People living with HIV likely to have problems hearing
A new study has found that adults living with HIV have poorer hearing than adults not infected with this virus. HIV affects the auditory portion of the inner ear, meaning low and high frequencies may not be heard. As a result, adults living with HIV may experience difficulties hearing and understanding speech, due to the low frequency sounds of vowels and consonants – and particularly in the English language.
The study tested the hearing of 262 men and 134 women, average ages 57 and 48 respectively. Both groups included participants who were living with and without HIV. Outcomes were adjusted for age, race, sex, history of noise exposure, and CD4 count and viral load. The researchers found that HIV treatment did not seem to correlate with hearing loss, meaning that it was HIV that caused a reaction to hearing loss.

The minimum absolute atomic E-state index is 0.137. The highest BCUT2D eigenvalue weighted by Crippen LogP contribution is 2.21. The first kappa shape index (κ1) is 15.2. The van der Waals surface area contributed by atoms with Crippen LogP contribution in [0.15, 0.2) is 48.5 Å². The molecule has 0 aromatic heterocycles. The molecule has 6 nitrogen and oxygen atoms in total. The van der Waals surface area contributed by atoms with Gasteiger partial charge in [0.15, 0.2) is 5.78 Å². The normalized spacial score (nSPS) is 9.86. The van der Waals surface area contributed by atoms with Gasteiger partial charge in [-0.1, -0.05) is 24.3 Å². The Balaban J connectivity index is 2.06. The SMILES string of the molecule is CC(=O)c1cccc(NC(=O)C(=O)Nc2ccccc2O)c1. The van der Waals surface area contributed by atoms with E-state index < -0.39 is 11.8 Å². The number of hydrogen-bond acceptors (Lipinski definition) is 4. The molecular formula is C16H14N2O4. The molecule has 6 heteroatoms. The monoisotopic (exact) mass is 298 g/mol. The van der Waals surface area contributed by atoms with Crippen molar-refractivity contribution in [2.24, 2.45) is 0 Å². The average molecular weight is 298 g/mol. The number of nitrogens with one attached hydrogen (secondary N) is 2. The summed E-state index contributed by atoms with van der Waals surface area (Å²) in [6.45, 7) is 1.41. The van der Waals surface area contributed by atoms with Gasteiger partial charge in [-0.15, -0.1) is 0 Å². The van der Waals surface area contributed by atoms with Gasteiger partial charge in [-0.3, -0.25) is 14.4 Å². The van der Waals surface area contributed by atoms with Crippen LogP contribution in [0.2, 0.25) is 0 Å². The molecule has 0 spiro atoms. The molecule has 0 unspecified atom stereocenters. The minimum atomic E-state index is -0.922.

The implication of this study is that adults living with HIV should be monitored for hearing loss, and where necessary, be provided with the appropriate interventions to correct hearing loss. Inability to communicate or participate in conversations with others might lead to social isolation and/or stigmatisation for people living with HIV, and should therefore be included in HIV check-ups as part of a comprehensive approach to care.